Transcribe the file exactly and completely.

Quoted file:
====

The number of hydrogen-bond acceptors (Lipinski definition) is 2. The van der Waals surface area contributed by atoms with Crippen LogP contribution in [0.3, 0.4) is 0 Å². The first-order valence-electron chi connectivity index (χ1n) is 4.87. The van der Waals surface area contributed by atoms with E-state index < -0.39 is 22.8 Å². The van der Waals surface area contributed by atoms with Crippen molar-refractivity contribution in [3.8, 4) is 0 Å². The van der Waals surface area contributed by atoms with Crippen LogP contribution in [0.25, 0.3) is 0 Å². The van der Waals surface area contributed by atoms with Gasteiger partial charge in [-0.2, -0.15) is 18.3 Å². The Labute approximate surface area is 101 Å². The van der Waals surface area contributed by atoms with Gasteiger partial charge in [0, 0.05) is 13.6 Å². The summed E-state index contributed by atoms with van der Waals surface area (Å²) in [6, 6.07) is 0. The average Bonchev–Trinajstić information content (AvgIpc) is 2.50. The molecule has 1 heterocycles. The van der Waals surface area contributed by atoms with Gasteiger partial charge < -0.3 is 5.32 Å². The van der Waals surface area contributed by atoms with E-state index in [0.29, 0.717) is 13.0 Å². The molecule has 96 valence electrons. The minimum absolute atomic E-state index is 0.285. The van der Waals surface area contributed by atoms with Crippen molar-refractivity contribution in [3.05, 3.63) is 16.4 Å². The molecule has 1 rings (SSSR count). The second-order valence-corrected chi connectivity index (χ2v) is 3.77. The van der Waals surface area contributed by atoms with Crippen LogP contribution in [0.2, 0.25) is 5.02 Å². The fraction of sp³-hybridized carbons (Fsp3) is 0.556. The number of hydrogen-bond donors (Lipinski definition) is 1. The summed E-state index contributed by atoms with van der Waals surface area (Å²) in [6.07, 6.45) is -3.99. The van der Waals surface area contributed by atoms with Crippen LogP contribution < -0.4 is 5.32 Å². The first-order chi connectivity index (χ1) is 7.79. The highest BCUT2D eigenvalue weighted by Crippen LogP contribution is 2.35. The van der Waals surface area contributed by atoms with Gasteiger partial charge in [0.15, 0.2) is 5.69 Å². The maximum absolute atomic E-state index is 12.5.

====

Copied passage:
The number of hydrogen-bond acceptors (Lipinski definition) is 2. The van der Waals surface area contributed by atoms with Crippen LogP contribution in [0.3, 0.4) is 0 Å². The first-order valence-electron chi connectivity index (χ1n) is 4.87. The van der Waals surface area contributed by atoms with E-state index < -0.39 is 22.8 Å². The van der Waals surface area contributed by atoms with Crippen molar-refractivity contribution in [3.8, 4) is 0 Å². The van der Waals surface area contributed by atoms with Crippen LogP contribution in [0.25, 0.3) is 0 Å². The van der Waals surface area contributed by atoms with Gasteiger partial charge in [-0.2, -0.15) is 18.3 Å². The Labute approximate surface area is 101 Å². The van der Waals surface area contributed by atoms with Gasteiger partial charge in [0, 0.05) is 13.6 Å². The summed E-state index contributed by atoms with van der Waals surface area (Å²) in [6, 6.07) is 0. The average Bonchev–Trinajstić information content (AvgIpc) is 2.50. The molecule has 1 heterocycles. The van der Waals surface area contributed by atoms with Gasteiger partial charge < -0.3 is 5.32 Å². The van der Waals surface area contributed by atoms with E-state index in [0.29, 0.717) is 13.0 Å². The molecule has 96 valence electrons. The minimum absolute atomic E-state index is 0.285. The van der Waals surface area contributed by atoms with Crippen molar-refractivity contribution in [3.05, 3.63) is 16.4 Å². The molecule has 1 rings (SSSR count). The second-order valence-corrected chi connectivity index (χ2v) is 3.77. The van der Waals surface area contributed by atoms with Crippen LogP contribution in [0.2, 0.25) is 5.02 Å². The fraction of sp³-hybridized carbons (Fsp3) is 0.556. The number of hydrogen-bond donors (Lipinski definition) is 1. The summed E-state index contributed by atoms with van der Waals surface area (Å²) in [6.07, 6.45) is -3.99. The van der Waals surface area contributed by atoms with Crippen LogP contribution < -0.4 is 5.32 Å². The first-order chi connectivity index (χ1) is 7.79. The highest BCUT2D eigenvalue weighted by Crippen LogP contribution is 2.35. The van der Waals surface area contributed by atoms with Gasteiger partial charge in [0.15, 0.2) is 5.69 Å². The maximum absolute atomic E-state index is 12.5.